The advantage of things like fixed term bonds is that you get a better rate of interest compared with straightforward savings accounts. The disadvantage is that you get no interest until the bond has matured. If you have (for example) a 2-year bond, you don't get any interest for two years.
The question is, how do HMRC apportion the tax on the interest? If you
declare the total interest only after it gets paid to you, you could end
up paying more tax than you would have paid if the interest had been
paid in each tax year.
For example, if the interest had been spread over the two years, your
taxable income in each year might have been just below your personal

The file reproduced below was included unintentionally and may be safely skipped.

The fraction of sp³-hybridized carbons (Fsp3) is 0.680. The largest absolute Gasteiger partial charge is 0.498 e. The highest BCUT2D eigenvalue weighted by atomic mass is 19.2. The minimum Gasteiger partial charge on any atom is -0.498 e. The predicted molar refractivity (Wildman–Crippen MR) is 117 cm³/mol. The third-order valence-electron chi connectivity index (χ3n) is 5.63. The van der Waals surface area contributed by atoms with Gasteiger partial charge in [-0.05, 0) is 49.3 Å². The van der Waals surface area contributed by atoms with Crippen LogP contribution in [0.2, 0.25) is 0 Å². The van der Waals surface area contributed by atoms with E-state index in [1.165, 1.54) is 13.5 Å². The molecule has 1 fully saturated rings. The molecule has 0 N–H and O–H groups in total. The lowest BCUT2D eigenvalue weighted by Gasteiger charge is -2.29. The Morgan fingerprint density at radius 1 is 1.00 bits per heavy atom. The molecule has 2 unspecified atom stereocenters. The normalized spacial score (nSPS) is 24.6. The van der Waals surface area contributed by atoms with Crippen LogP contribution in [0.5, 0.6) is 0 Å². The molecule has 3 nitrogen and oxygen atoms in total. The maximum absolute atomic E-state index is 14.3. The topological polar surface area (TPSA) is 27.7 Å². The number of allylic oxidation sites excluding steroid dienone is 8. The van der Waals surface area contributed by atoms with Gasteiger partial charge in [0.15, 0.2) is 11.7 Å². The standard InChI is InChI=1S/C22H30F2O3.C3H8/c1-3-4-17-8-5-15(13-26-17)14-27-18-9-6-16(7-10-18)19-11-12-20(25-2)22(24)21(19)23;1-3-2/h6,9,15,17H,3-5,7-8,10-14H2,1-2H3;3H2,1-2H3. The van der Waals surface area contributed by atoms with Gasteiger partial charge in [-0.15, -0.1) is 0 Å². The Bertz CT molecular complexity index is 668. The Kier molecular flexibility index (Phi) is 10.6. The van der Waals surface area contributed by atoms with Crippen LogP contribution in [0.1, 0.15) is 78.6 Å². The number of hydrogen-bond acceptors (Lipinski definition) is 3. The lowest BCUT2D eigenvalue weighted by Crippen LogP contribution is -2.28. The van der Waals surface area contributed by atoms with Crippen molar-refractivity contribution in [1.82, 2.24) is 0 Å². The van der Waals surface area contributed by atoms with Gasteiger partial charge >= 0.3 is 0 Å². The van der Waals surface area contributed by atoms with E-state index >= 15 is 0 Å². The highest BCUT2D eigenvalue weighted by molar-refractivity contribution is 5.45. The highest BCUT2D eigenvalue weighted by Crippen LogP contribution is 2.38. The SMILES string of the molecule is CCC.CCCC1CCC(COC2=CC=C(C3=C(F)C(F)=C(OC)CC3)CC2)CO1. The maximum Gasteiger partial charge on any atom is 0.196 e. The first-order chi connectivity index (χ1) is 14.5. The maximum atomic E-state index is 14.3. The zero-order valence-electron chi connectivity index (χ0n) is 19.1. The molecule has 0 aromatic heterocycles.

allowance tax threshold. You would therefore pay no tax in either year.
However, if you receive (and declare) your interest as a 'bumper bundle'
in the second year, you will pay no tax in the first year, but you will
pay tax in the second.
And, of course, it could be even worse with longer-term bonds - no tax
for several years, then a whammy in the year a bond matures.
So, is there an easy way of avoiding this phenomenon? For example, with
a 2-year bond, when you do your tax return at the end of the second tax
year, can you allocate half of the final interest to each year? [Of
course, you would need to submit an amended self-assessment for Tax Year
1.] Do HMRC allow this (or something like it)?
- posted 7 years ago